The fate of Chapel Hill’s towing and mobile phone ordinances is once again up in the air after the North Carolina Supreme Court agreed on Friday to review the controversial laws.
The town’s modified towing ordinance, requiring tow zones to have clear signs, tow operators to alert the police department when they tow a vehicle and tow operators not to tow vehicles more than 15 miles outside of Chapel Hill, was supposed to go into effect in 2012.
That same year, the town made the use of cellphones while driving a secondary offense, meaning a driver pulled over for a different traffic violation could also be fined $25 for using their phone while driving.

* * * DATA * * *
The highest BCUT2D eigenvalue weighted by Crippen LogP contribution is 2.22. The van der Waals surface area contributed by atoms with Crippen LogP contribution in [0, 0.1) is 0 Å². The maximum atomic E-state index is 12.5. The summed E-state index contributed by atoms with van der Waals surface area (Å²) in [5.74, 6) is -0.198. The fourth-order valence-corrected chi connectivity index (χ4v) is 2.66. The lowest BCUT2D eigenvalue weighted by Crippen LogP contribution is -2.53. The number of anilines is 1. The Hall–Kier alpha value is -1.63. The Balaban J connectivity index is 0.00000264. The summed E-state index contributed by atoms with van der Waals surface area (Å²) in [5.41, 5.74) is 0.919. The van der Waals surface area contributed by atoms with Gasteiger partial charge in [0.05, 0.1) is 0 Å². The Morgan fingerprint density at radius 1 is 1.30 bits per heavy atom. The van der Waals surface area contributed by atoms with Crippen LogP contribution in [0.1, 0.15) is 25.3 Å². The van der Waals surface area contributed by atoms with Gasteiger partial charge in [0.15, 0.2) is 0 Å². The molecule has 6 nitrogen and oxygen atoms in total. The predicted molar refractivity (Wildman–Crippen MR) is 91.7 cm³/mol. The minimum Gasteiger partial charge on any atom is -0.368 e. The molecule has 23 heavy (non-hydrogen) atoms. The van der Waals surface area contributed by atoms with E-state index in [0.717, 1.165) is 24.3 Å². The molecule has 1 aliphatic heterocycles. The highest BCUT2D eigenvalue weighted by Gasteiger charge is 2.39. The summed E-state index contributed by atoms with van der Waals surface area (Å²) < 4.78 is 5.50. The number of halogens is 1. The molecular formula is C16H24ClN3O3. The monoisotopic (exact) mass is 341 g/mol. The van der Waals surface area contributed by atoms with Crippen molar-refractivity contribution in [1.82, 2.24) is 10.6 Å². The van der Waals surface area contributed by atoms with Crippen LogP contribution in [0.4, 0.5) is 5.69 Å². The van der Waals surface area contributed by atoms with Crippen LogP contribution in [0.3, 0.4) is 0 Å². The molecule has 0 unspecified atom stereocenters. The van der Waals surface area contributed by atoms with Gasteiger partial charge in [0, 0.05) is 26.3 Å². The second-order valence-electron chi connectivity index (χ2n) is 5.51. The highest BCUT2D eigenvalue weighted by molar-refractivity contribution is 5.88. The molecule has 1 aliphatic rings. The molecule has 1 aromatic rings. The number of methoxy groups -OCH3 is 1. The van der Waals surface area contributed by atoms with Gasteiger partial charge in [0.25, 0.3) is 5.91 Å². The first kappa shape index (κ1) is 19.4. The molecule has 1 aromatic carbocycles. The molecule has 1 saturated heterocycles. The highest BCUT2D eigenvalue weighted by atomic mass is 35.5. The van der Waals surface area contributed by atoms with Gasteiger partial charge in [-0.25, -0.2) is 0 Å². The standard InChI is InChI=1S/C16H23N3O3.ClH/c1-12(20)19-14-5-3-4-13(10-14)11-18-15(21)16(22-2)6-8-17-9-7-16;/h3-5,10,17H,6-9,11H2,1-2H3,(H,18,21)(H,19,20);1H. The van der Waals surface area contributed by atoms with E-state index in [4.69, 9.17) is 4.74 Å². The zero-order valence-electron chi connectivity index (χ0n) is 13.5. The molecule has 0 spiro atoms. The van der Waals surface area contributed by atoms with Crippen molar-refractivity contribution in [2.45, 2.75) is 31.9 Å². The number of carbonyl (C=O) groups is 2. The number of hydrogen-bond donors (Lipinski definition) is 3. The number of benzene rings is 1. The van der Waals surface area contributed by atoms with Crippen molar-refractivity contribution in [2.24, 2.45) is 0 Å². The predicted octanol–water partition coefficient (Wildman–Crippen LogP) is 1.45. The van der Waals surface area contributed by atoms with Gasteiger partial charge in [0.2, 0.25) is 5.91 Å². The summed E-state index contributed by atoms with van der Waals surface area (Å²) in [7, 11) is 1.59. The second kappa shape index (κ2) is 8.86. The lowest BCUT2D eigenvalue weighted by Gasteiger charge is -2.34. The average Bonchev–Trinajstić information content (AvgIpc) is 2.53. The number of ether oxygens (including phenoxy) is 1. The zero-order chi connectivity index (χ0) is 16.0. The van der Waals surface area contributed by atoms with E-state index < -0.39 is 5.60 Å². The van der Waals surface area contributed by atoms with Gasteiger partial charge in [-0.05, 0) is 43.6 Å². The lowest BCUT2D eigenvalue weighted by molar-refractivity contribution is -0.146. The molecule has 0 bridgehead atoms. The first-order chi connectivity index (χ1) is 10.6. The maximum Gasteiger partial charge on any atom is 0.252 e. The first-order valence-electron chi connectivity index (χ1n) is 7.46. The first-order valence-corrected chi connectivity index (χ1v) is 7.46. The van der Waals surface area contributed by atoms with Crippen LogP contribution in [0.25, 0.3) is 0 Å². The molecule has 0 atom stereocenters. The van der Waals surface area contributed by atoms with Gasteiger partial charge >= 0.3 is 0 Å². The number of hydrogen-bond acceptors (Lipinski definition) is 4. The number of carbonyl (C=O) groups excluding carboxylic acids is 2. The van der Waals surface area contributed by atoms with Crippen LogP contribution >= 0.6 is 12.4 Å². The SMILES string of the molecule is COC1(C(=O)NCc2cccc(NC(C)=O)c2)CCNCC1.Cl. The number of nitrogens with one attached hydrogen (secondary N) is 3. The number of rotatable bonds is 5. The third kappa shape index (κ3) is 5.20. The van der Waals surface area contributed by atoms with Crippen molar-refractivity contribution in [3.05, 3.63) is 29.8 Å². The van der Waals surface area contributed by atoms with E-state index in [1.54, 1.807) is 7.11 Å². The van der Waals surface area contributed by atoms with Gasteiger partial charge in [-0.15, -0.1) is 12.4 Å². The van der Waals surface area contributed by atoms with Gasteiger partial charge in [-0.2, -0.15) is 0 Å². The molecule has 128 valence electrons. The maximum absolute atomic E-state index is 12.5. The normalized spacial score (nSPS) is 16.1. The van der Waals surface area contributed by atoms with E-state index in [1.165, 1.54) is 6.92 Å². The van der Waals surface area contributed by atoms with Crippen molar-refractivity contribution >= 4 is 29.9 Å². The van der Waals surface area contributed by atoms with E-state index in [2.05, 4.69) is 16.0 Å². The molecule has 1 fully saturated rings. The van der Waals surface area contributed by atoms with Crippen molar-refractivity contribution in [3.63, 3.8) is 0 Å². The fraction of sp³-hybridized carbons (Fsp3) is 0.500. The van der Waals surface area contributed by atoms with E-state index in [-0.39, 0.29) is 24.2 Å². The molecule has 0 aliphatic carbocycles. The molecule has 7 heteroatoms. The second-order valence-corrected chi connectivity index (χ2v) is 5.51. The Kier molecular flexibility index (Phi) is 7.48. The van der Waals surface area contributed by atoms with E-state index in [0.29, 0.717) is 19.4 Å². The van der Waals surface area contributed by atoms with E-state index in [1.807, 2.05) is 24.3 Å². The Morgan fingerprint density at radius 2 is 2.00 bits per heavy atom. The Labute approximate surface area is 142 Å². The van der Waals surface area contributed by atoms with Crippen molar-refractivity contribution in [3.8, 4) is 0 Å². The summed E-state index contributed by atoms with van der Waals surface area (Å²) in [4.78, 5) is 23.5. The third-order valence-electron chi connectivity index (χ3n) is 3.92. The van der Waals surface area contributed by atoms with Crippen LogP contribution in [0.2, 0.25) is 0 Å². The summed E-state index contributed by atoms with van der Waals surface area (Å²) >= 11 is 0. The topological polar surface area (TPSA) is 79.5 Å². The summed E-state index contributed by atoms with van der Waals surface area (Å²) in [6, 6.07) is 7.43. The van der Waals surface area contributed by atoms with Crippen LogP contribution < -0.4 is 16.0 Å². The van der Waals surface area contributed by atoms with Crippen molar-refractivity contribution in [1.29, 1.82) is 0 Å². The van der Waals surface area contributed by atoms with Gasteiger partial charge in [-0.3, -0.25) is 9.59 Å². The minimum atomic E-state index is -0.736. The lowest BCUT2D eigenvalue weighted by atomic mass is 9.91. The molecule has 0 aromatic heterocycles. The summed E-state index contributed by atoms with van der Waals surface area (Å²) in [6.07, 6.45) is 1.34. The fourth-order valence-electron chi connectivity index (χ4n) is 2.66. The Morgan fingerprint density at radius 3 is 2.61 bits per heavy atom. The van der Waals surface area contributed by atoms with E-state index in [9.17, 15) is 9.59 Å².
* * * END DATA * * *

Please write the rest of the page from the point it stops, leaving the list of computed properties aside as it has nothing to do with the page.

In June, the N.C. Court of Appeals reviewed the ordinances in response to complaints from George King, the owner of George’s Towing and Recovery in Chapel Hill. The court ruled the town could enforce both laws, and King sought review by the state Supreme Court.
Although not originally connected, local towing companies argued the ordinances were contradictory — tow operators were required to alert police when they towed a vehicle, but could not use a cellphone while driving to do so.